Nowadays, there is growing interest in the use of machine learning techniques for the diagnosis of diseases (Mirzaei et al., 2016; Qureshi et al., 2016). Especially psychiatric disorders, including schizophrenia, have been the focus of research on automatic diagnosis by machine learning techniques and neuroimaging data (Davatzikos et al., 2005; Fan et al., 2008; Nieuwenhuis et al., 2012; Schnack et al., 2014). Previous studies have mainly utilized unimodal data acquired by structural magnetic resonance imaging (MRI), resting state functional MRI, task related functional MRI, or diffusion MRI, although some studies have included multimodal neuroimaging data. Considering that patients with schizophrenia have both structural and functional abnormalities, multimodal image data can provide more information, enhancing the accuracy of diagnosis. To wit, multimodal data can provide information for classification that is unavailable when using unimodal data. However, it is still unclear whether multimodal data can boost accuracy effectively as previous multimodal classification studies included relatively small samples with less than 35 participants in each group (Du et al., 2012; Ota et al., 2013; Sui et al., 2013).

In this study, we classified patients with schizophrenia and healthy controls using both anatomical (sMRI) and resting state functional (rs-fMRI) features. To date, few studies have used combined sMRI and rs-fMRI features to discriminate patients with schizophrenia from healthy controls (Silva et al., 2014). In addition, previous studies combining sMRI and fMRI utilized only a few parameters such as independent component analysis (ICA) features and gray matter densities. Considering the accuracy was under 95% in these studies, the classifier may be ameliorated with use of more parameters such as global connectivity, surface area, and curvature features among others. Although there exist many previous studies using ICA for extracting the features for classification, however, to the best of our knowledge, the group ICA method used in the present study has never been used before for this purpose.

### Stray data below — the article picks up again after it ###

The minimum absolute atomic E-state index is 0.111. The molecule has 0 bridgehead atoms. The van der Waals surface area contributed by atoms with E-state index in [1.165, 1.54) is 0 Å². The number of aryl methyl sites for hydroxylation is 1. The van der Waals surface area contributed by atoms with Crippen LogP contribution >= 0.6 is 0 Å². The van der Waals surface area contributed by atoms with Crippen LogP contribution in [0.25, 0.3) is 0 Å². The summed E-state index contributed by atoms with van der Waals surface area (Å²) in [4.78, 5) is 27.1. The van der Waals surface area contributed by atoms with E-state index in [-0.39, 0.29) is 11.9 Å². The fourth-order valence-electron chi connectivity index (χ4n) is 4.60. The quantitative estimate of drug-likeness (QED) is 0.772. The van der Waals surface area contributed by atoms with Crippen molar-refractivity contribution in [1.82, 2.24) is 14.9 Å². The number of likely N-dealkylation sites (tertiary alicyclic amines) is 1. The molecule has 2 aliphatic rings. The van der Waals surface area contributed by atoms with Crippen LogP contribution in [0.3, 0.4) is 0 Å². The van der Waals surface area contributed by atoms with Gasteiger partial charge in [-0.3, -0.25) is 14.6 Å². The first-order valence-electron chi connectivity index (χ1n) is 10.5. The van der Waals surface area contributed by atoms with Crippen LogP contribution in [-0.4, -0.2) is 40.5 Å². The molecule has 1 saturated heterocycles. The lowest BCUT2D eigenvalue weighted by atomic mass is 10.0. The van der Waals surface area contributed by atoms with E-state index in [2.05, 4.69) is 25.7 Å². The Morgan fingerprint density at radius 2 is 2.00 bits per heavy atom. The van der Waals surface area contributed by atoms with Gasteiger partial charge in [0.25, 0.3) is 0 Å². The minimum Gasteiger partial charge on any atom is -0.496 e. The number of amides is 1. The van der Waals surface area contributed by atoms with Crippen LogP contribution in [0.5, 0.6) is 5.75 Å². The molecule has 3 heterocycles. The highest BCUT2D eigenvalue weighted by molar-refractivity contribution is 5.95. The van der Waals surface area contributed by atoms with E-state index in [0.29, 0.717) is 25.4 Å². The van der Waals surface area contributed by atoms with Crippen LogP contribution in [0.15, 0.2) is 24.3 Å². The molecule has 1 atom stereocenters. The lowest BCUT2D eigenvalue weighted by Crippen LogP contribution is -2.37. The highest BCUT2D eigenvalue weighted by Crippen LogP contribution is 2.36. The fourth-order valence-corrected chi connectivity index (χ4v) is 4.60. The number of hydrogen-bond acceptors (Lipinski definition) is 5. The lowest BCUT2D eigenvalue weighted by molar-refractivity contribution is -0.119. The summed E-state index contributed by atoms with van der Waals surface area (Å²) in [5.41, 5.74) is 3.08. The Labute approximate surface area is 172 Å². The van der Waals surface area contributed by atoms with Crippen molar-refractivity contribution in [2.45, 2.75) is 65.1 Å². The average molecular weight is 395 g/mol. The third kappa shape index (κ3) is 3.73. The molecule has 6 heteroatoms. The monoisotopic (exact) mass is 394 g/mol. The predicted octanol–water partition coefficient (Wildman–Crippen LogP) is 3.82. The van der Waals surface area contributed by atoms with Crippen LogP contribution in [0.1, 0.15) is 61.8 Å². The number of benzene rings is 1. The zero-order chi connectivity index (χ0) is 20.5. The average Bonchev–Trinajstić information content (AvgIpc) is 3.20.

To utilize multiple modalities, they should be integrated elaborately and the calculation of the importance of each feature type is crucial for high accuracy acquisition. Concurrent with this, we applied and proposed a simple and hybrid weighted feature concatenation method. The method is simple and robust, and can automatically calculate the weight of each feature type. In addition, we compared the accuracy of five types of classifier [linear and non-linear (radial basis function) support vector machine (SVM), linear extreme learning machine (ELM), linear discriminant analysis (LDA), and random forest bagged tree classifier] by applying multimodal brain features and the proposed feature concatenation method. We hypothesized that the combination of whole brain sMRI and rs-fMRI features would be superior to the utilization of unimodal data, and the accuracy would be sufficient for use in clinical practice.